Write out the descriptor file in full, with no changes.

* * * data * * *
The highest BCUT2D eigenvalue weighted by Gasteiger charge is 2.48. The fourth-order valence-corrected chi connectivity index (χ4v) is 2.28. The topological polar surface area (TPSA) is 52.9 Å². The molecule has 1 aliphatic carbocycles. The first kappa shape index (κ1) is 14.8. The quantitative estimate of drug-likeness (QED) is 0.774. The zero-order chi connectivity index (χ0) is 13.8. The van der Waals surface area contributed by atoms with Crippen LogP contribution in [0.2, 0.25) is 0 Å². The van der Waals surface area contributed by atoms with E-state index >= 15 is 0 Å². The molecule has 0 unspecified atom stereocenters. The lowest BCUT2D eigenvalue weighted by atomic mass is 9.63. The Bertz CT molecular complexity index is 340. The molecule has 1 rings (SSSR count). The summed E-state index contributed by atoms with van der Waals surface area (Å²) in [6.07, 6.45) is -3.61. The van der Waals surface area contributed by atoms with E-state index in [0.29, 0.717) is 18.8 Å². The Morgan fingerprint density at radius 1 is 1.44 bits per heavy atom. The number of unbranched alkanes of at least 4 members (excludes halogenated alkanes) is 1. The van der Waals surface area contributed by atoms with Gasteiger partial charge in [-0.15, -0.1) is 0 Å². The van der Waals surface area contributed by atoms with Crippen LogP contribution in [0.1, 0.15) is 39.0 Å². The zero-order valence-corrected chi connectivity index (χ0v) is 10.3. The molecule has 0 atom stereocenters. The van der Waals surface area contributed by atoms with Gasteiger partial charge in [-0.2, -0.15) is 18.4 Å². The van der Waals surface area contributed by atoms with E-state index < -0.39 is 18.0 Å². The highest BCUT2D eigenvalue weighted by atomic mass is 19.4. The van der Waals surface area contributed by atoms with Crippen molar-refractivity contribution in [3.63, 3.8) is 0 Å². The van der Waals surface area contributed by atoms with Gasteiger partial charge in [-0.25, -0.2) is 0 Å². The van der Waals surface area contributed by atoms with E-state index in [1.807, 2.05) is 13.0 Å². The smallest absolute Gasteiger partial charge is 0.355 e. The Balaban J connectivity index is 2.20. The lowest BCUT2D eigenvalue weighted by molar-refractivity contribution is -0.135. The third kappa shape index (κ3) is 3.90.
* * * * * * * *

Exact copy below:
The highest BCUT2D eigenvalue weighted by Gasteiger charge is 2.48. The fourth-order valence-corrected chi connectivity index (χ4v) is 2.28. The topological polar surface area (TPSA) is 52.9 Å². The molecule has 1 aliphatic carbocycles. The first kappa shape index (κ1) is 14.8. The quantitative estimate of drug-likeness (QED) is 0.774. The zero-order chi connectivity index (χ0) is 13.8. The van der Waals surface area contributed by atoms with Crippen LogP contribution in [0.2, 0.25) is 0 Å². The van der Waals surface area contributed by atoms with E-state index >= 15 is 0 Å². The molecule has 0 unspecified atom stereocenters. The lowest BCUT2D eigenvalue weighted by atomic mass is 9.63. The Bertz CT molecular complexity index is 340. The molecule has 1 rings (SSSR count). The summed E-state index contributed by atoms with van der Waals surface area (Å²) in [6.07, 6.45) is -3.61. The van der Waals surface area contributed by atoms with E-state index in [0.29, 0.717) is 18.8 Å². The Morgan fingerprint density at radius 1 is 1.44 bits per heavy atom. The number of unbranched alkanes of at least 4 members (excludes halogenated alkanes) is 1. The van der Waals surface area contributed by atoms with Gasteiger partial charge in [-0.15, -0.1) is 0 Å². The van der Waals surface area contributed by atoms with Crippen LogP contribution in [0.1, 0.15) is 39.0 Å². The zero-order valence-corrected chi connectivity index (χ0v) is 10.3. The molecule has 0 atom stereocenters. The van der Waals surface area contributed by atoms with Gasteiger partial charge in [-0.2, -0.15) is 18.4 Å². The van der Waals surface area contributed by atoms with E-state index < -0.39 is 18.0 Å². The highest BCUT2D eigenvalue weighted by atomic mass is 19.4. The van der Waals surface area contributed by atoms with Crippen molar-refractivity contribution in [3.63, 3.8) is 0 Å². The van der Waals surface area contributed by atoms with Gasteiger partial charge in [-0.25, -0.2) is 0 Å². The van der Waals surface area contributed by atoms with E-state index in [1.807, 2.05) is 13.0 Å². The smallest absolute Gasteiger partial charge is 0.355 e. The Balaban J connectivity index is 2.20. The lowest BCUT2D eigenvalue weighted by molar-refractivity contribution is -0.135. The third kappa shape index (κ3) is 3.90.